Biotech 2nd Edition Sample Ch. 4 Biotechnology Sample Ch. 4 - Page 31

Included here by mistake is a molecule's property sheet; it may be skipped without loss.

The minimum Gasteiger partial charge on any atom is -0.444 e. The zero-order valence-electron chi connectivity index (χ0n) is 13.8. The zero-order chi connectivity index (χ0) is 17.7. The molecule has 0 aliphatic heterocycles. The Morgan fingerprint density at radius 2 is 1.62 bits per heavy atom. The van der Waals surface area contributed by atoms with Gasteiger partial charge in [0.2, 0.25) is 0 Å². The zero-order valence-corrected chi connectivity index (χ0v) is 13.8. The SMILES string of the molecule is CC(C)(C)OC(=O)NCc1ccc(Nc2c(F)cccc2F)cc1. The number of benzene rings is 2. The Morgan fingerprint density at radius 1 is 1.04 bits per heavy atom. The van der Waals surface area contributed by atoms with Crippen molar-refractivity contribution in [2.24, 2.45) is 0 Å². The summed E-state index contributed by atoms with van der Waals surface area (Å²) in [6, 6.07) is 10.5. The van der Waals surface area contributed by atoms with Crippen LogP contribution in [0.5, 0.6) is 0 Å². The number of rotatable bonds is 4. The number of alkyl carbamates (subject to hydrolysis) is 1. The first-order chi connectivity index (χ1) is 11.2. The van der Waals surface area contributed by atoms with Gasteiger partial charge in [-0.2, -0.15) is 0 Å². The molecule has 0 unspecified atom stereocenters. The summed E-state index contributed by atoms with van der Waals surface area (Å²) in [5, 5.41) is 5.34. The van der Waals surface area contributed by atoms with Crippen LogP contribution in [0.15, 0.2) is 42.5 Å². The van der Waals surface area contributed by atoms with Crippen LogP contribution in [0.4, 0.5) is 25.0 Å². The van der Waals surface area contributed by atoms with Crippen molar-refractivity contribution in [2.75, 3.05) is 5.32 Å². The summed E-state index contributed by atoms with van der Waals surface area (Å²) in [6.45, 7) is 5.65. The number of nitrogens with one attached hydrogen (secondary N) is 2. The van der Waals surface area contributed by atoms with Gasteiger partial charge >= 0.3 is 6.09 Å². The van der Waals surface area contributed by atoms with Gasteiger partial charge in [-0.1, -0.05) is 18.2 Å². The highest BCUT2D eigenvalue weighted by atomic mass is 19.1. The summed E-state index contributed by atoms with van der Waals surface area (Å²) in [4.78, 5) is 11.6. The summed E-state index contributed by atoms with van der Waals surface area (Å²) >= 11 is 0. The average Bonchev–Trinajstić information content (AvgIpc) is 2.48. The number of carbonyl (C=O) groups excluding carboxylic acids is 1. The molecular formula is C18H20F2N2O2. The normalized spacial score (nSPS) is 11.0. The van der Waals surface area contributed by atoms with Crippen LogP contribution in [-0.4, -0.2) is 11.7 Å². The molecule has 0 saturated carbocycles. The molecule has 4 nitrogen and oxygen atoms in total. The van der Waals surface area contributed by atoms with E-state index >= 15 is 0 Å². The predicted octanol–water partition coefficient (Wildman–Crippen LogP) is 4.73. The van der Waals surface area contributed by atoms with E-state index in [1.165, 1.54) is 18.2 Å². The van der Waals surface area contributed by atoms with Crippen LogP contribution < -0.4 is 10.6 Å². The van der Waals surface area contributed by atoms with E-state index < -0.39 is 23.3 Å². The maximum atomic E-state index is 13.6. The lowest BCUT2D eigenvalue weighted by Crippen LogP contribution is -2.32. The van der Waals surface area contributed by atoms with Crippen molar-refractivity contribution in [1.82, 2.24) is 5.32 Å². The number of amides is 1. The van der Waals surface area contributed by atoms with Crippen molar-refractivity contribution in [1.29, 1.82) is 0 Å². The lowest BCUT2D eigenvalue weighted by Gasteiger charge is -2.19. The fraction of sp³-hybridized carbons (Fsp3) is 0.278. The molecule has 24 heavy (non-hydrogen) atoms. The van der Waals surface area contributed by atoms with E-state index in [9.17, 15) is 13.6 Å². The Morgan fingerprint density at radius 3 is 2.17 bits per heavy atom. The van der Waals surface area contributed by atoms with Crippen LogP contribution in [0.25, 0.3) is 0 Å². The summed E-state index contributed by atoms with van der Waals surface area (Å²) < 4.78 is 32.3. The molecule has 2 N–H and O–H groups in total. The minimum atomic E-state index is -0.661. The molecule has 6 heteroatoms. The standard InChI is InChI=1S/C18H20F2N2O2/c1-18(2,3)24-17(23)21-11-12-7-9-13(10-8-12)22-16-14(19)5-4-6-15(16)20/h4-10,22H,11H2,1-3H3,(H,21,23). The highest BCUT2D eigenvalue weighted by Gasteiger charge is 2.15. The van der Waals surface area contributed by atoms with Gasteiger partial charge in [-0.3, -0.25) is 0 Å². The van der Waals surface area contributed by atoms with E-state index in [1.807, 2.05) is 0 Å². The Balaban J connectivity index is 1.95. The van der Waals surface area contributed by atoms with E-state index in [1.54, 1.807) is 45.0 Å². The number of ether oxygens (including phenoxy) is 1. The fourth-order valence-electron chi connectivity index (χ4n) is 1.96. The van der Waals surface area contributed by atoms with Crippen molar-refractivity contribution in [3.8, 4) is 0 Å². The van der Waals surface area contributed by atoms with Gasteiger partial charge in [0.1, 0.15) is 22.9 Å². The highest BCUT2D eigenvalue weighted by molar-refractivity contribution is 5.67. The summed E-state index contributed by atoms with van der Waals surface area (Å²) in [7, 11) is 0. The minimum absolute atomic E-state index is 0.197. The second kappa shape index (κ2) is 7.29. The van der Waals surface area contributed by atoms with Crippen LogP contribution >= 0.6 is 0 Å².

Fill in the reaction matrix below to show how each was prepared. Think about how you will make these. “1:10” means 1 part sample in a total of 10 parts (sample and solvent). How much of which sample and how much diluent do you need in each tube? Diagram how you will make the 3 samples. Tube # Dilution from the 0.5 µg/µL stock 1 Undiluted 2 3 4 1:10 1:100 1:1000 Amount of Which Lambda DNA Sample is added to the Tube? 22 µL, 0.5 µg/µL stock Amount of dH2O added as diluent to the Tube? Amount of DNA in tube after preparation of all samples? 0 µL 10 µg 4. Prepare a 5th tube with only 20µL of dH2O to use as a negative control and two tubes of 20µL of unknown sample (one undiluted and one diluted 1:2). 5. To each of the five known DNA sample tubes and 2 unknown sample tubes, add either 10X DNA loading dye (for TAE gels) or 5X LB loading dye (for LB gels). How much of the concentrated loading dye are you adding to each tube? Pipet up and down to mix the sample with the loading dye. Change tips each time you add loading dye to a new tube. 6. Pour 1X electrophoresis buffer over the gel (2 mm over the entire gel). Gently pull the comb up and out to reveal the wells. 7. Into the first row, load all of each of your known standard samples into the wells of the gel, loading Wells 1–5, from highest concentration standard to lowest. Into Well 6 add 10µL of DNA sizing standard prepared by the supervisor. Change tips with each load. 8. Into Wells 3 and 5 of the 2nd rows, add all of the undiluted and diluted 1:2 unknown samples, respectively. 9. Close the gel box and run the electrophoresis at the recommended voltage for the type of electrophoresis buffer used in the gel and gel box (either 110V/60mA for TAE gels or 300V/80mA for LB gels). Record the gel run conditions. 10. Once the gel run is completed, turn of the gel box, gently slide the gel into a large, labeled weigh boat and stain it by the method recommended by your supervisor. 11. Observe and photograph the stained gel and observe the amount of staining for each concentration (and mass) of DNA in the known standards. Study the unknown sample bands. Compare the amount of staining in these as compared to the unknowns. Estimate the concentration (and mass) of DNA of the unknown samples in the gel using the standard known samples as a comparison. Data Analysis and Conclusion Report the estimated concentration (µg/µL) of the unknown (undiluted and diluted) samples. Describe how you determined these values. Knowing that 20µL of each unknown sample was used in the gel, what is the mass of DNA (µg) in these samples? Discuss how well your standards shows the range of DNA amounts? Were any of the samples so dilute that the DNA was not visible? List technical errors in setting up the experiment that might lead to erroneous data. Discuss the value of learning how to quantify DNA by this method. How would this technique be valuable to biotechnologists? Thinking Like a Biotechnician 1. The original stock unknown sample contained a volume of 500 µL. Based on your estimation of the mass of DNA in the unknowns you ran on the gel, what is the total mass of Lambda DNA in the stock unknown sample? 2. Is it possible to estimate the sizes (bp) of the Lambda DNA pieces in the concentration standards by comparing them to the Lambda/HindIII sizing standards? Which known concentration of the Lambda DNA known samples shows a sharp enough resolution to be able to best determine the size of these DNA pieces? 96 Chapter 4   Laboratory Manual